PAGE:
The Renaissance Legacy 3.4 B


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The Renaissance Legacy 3.4 B

  1. 1. The next morning, Niccolo was pleased to find Renee awake and moving about. He greeted her with a kiss and bade her to stay abed while he dressed for work. “Caterina is coming soon, with Heather and the baby, and she will see to your breakfast.”
  2. 2. Renee was glad to see Caterina when she came shortly after Niccolo left for his private tutoring appointments. Heather had come as well, but opted to stay downstairs to help catching up on the housework and look after Giac.
  3. 3. “I brought someone to see you!” Caterina said, extending the baby to her mother. “She’s beautiful! So much like her father.” Renee said and bent close to her daughter. She held out her arms and pulled her close, covering her bald head with kisses.
  4. 4. “Niccolo said he is going to get right on hiring a midwife, but in case she gets hungry before then, Heather is downstairs and has offered to nurse her since you are still recuperating.” “That’s very kind of Heather, but it seems my little daughter is sleepy, not hungry.”
  5. 5. “The cradle is out by the fireplace, I’ll take her while you clean up a bit.” Renee handed over the drowsy infant and took in her reflection in the mirror, “You weren’t kidding, Caterina! I look terrible.”
  6. 6. “Now, now,” came Caterina’s response from the next room, “if you want, I can heat some water for a bath.” “A bath sounds lovely, I must say, but I think that can wait a while. I’d like to spend some more time with my daughter. Perhaps, by the time-”
  7. 7. Renee had to stop speaking when a wave of dizziness hit her hard and caused her legs to wobble. The next thing she knew, her knees buckled, she was falling backwards, and the world was fading into black.
  8. 8. When Caterina heard the thump of Renee hitting the floor, she came running and felt the blood drain from her face when she saw her friend lying on the floor.
  9. 9. Quickly, she hoisted Renee’s unmoving, but thankfully still breathing, form onto the bed and left the room in search of a messenger.
  10. 10. The first person she ran across was Giac. He had been sitting at the desk, working on his Latin translation when he was interrupted by his aunt’s frantic plea for him to deliver a message.
  11. 11. “I need you to go into town and find the physician as quickly as you can. Tell him that your mother has fallen ill and ask him to hurry back!”
  12. 12. Giac closed his folio and abandoned his quill. He took the coins Caterina offered and pocketed them before dashing out the door to find the doctor. Caterina left to find Heather and inform her of the situation. Now there was nothing left to do but wait for Giac’s return.
  13. 13. When the physician finally arrived, he was gasping and out of breath. Apparently Giac had fairly pulled the man by the arm all the way there. Caterina took him aside and explained Renee’s fall.
  14. 14. He gathered his tools and was shown to Renee’s room where he asked for privacy to complete a thorough examination.
  15. 15. “Come closer, Giac. She won’t bite!” Heather said, coaxing the boy closer to his sister. “She looks so…small and wrinkly.” Giac said with a curious look at the baby. Heather realized with a smile that this must be the first time Giac had seen a baby.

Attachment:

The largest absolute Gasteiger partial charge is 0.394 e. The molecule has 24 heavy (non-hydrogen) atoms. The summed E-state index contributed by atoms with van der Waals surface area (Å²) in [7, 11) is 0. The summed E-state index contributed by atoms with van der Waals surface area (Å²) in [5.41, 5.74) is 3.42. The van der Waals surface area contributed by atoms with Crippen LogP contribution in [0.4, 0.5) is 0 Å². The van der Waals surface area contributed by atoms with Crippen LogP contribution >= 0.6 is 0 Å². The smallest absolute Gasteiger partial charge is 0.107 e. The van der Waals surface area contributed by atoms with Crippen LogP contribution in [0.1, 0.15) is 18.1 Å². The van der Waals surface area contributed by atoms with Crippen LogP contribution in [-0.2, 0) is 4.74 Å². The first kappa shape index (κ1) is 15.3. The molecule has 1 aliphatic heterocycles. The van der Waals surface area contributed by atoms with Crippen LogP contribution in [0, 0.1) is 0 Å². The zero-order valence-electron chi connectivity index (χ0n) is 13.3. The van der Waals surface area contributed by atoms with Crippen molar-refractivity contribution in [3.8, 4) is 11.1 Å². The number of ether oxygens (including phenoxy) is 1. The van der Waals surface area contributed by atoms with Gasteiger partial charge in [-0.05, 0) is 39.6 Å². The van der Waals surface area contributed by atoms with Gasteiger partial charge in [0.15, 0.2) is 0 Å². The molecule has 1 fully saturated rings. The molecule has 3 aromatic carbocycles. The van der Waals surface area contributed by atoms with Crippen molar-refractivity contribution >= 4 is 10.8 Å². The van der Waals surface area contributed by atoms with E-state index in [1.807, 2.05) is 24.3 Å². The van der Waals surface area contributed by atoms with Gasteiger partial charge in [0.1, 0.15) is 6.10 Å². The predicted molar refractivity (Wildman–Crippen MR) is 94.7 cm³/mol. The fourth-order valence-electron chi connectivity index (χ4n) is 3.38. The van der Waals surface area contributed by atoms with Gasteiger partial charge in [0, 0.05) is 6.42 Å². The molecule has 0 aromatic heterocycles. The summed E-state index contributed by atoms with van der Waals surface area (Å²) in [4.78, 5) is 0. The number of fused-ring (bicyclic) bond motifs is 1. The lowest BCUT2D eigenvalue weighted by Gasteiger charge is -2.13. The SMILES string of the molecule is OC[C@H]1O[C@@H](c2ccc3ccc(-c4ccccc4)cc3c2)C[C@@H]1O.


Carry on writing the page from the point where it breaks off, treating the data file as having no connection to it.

16. 16. “What do you think, Giac? Do you like your sister?” Caterina asked when she wandered into the parlor. “Eh. She doesn’t do much, does she?”
  17. 17. “Don’t worry, she will be running all about the house soon enough and you two shall be as thick as thieves.” Caterina assured her nephew. “Sure, but how is mother doing? The physician’s been up there a while now.”
  18. 18. “Well, Giac, you mother has been having a tough time recovering, but I have high hopes. She should be right as rain by tomorrow morning.” “But, but what if she doesn’t get better?” Giac asked quietly.
  19. 19. “Now, now, Giac. I’m sure your mother will be fine. Caterina said and sat on the bench. She pulled Giac onto her lap and hugged him close, trying to calm his fears. Giac let himself be comforted while he prayed silently and asked the Virgin Mary to look after his mother. * * *
  20. 20. It wasn’t until late that night Niccolo went looking for his son. Giac had long since retired to his room to play with his toys. He had found Latin too hard to concentrate on so he found distraction with painted wooden horses.
  21. 21. “Your mother’s awake, if you want to come see her.” Giac’s heart leapt at his father’s proposition. “Of course I would!”
  22. 22. Niccolo allowed a half smile and steered Giac, who was practically skipping at the idea of seeing his mother, towards the room.
  23. 23. Giac stared at his mother’s still body with hesitation. She hadn’t moved since he came in the door and he wasn’t sure if she was really awake. “Mamma?” he asked and moved closer to the bed.
  24. 24. Renee turned her head slowly and forced her eyes open. She was so tired from the tonic the physician had left for her, but she didn’t want to miss seeing Giac. “How have your studies been going? Are you keeping up on your Latin?” “Um, well, I’m working on it. Latin isn’t very fun though.” Giac looked sheepishly at the window.
  25. 25. “Now, if you stay ahead with Latin, I promise we can start our French lessons again once I’m better.” “I promise, but guess who I met today!” “Who?”
  26. 26. “My sister! Heather brought her over today and let me look at her.” Renee smiled and patted the bed next to her, “Come up here and sit next to me. Was she crying when you saw her? Tell me all about it!” * * *
  27. 27. “It’s getting late, son. I think it’s time you headed off to bed; your lessons start bright and early in the morning.” Niccolo came in nearly an hour later after almost falling asleep in the hallway while waiting for Giac to come back out.
  28. 28. Giac’s face fell into a frown but Renee tugged on his sleeve before he could argue, “Your father is right, it is late. Come give me a kiss and head off to bed. We can talk some more later.”
  29. 29. Giac did as he was told and left the room with a heavy heart.
  30. 30. Niccolo took the spot his son had vacated and pulled Renee onto his lap, grateful for the chance to talk to her alone.
  31. 31. When Renee was too tired to talk anymore, Niccolo tucked her into bed and left for his own chambers. Instead of changing and climbing under his own covers, he kneeled in front of his crucifix and folded his hands together.